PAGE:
TOLLEY Alfredo Juan
congresos y reuniones científicas
Evolution of core‐shell precipitates in Al‐Sc‐Zr
Congreso; CONGRESO SAM/CONAMET 2018; 2018
Institución organizadora:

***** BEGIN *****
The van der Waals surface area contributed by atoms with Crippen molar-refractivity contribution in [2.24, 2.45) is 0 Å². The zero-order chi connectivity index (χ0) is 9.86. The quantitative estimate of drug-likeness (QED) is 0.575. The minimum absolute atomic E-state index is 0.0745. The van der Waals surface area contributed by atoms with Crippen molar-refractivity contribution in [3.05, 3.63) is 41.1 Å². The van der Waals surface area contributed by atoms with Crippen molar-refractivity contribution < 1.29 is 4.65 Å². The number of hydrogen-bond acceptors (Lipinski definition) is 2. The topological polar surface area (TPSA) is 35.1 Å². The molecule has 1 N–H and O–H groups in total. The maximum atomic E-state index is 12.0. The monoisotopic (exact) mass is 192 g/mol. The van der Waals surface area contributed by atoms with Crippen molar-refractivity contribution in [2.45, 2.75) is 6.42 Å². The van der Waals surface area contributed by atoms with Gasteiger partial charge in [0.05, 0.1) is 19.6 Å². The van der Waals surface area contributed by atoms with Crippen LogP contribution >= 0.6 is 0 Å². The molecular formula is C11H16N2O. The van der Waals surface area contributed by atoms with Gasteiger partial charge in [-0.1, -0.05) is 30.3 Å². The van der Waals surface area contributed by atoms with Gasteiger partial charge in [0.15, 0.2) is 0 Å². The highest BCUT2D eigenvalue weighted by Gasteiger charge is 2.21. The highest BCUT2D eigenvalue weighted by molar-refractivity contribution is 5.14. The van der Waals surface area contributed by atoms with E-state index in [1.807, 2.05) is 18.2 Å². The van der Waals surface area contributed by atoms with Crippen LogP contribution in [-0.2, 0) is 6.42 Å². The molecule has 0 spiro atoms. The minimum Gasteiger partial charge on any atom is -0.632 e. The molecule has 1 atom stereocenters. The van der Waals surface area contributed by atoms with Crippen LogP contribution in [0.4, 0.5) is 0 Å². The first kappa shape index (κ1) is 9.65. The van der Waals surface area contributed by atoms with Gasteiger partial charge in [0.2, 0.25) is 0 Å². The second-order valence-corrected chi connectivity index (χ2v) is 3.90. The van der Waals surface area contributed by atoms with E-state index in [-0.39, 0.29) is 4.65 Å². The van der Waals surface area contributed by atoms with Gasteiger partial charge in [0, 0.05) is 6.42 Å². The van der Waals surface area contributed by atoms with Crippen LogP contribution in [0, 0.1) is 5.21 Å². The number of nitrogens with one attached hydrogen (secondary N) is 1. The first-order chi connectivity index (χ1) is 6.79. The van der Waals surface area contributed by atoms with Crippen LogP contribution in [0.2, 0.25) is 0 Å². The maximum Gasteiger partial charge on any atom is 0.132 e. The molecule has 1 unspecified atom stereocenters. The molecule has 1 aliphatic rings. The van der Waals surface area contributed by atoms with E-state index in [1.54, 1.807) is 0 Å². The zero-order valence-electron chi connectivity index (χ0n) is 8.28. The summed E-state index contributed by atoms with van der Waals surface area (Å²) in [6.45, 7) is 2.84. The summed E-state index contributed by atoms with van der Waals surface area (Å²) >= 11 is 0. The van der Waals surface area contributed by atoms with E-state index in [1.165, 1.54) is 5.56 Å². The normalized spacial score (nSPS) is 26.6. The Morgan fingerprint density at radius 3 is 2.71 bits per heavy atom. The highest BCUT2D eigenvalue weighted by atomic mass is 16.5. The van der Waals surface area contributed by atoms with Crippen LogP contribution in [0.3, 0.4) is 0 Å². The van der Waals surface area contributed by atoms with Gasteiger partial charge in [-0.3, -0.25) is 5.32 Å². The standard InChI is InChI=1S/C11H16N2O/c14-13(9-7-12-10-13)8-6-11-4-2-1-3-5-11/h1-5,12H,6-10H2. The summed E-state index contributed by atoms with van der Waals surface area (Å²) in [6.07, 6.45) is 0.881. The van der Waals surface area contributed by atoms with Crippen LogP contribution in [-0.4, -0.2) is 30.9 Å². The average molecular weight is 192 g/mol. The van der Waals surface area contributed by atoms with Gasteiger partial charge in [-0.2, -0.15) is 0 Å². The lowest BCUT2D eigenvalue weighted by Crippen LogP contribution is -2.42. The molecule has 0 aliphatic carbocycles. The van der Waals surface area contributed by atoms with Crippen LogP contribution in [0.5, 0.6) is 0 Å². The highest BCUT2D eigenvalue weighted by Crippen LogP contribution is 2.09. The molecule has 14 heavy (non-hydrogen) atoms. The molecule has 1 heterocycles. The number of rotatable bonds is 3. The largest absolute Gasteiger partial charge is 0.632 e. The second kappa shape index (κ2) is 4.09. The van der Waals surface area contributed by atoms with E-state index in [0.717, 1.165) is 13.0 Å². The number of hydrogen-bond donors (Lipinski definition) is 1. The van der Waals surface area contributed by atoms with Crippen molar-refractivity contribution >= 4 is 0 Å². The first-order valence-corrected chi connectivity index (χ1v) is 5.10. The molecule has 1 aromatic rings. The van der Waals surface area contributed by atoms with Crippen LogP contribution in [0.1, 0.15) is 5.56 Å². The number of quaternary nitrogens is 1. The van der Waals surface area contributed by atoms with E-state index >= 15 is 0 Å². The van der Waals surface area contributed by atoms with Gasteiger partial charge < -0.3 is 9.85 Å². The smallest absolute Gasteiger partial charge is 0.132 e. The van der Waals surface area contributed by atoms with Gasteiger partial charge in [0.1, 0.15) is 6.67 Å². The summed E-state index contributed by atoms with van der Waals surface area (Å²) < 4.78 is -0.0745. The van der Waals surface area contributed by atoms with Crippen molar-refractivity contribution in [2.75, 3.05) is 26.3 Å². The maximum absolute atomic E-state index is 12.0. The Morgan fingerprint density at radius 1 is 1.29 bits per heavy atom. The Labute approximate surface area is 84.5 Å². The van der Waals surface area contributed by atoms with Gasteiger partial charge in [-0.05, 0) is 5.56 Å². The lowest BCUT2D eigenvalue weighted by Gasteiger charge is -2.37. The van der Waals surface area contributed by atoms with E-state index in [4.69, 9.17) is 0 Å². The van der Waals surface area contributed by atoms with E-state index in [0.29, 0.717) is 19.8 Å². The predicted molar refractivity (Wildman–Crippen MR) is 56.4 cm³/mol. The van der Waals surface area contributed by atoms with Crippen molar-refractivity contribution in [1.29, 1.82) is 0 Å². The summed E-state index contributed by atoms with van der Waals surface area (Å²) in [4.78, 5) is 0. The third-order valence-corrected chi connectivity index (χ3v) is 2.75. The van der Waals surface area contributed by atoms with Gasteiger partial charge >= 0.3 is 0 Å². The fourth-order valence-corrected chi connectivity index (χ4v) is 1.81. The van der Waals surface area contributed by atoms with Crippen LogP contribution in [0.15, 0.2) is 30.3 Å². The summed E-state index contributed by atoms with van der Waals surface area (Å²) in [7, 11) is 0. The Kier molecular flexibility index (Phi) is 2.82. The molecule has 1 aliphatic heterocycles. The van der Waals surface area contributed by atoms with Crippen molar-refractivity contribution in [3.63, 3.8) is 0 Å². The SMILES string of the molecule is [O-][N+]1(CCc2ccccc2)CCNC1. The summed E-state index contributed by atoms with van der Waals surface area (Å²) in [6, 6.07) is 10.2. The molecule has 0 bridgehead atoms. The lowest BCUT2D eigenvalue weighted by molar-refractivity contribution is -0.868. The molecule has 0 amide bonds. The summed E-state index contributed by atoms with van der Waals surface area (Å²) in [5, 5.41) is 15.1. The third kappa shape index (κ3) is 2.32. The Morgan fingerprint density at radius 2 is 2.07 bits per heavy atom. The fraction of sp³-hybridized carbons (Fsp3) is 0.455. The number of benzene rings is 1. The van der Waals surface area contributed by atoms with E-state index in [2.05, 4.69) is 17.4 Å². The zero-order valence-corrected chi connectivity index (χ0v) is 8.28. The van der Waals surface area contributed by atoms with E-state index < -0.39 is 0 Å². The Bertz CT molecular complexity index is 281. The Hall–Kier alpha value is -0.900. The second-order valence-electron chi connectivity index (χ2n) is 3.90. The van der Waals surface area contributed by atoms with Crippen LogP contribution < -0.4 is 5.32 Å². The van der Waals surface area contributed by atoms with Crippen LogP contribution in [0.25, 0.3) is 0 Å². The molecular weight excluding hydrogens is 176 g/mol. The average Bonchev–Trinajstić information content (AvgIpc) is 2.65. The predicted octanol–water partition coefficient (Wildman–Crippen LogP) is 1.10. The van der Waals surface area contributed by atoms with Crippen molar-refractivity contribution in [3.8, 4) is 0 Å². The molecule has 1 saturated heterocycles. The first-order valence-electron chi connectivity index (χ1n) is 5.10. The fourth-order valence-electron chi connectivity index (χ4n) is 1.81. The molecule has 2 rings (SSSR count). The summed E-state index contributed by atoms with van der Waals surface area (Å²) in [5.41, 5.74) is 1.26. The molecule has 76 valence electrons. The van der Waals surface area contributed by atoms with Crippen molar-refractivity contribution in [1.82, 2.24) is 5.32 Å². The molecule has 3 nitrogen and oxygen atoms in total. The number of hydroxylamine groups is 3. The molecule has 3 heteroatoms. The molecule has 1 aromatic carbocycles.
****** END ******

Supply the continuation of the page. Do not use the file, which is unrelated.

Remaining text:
Low concentration additions of Sc in Al alloys result in the formation of Al3Sc precipitates that increase the resistance to recrystallization and strength. The precipitates coarsen at a very slow rate below 300ºC, resulting in good creep resistance (1). Ternary additions of Zr that substitute for Sc in the Al3Sc structure reduce the coarsening rate even further (2). The precipitates in Al-Sc-Zr have been shown to have a core-shell structure with an Al3Sc core surrounded by an Al3(Sc,Zr) shell (3,4). In this work the evolution of core-shell precipitates during high temperature annealing in an Al-Sc-Zr alloy was investigated using Z contrast High Angle Annular Dark Field (HAADF) images obtained in STEM mode in transmission electron microscopy. An Al-0,37%Sc-0,12%Zr (at%) alloy was prepared in a vacuum arc furnace. It was homogenized for 24 h at 640ºC followed by quenching in water at 0ºC. Specimens were aged at 450ºC for up to 1000h in air. HAADF STEM images were obtained with a Tecnai F20 UT microscope at the NCEM, operated at 200 kV. Figure 1 shows HAADF STEM images of core-shell precipitates after different aging times. The precipitates´ morphology was cuboidal with facets parallel to the {100} planes. The larger sized precipitates show protrusions along the directions. The shell was very thin in the early stages of annealing and presented a constant thickness around the core. Up to 69h aging, the shell was found to grow slowly with approximately constant thickness while the mean precipitate size increased during the coarsening process. However, after 1000 hours aging, the core maintained a cuboidal shape with the mentioned protrusions in large sized particles, but the shell adopted a spherical outer shape, exhibiting a non-uniform thickness.Detailed measurement of the core size, shell thickness and total size of the precipitates was carried out from the HAADF images. Figure 2 shows a plot of the shell volume as a function of the core volume for different ageing times. It can be seen that both the shell volume and core volume grow with aging time and that the shell volume is proportional to core volume. While the formation of the core-shell structure can be accounted for by the slower migration of Zr during the early stages of aging (5), the long aging evolution suggests that energy minimization effects must be included to explain the stability of the core-shell structure in this alloy.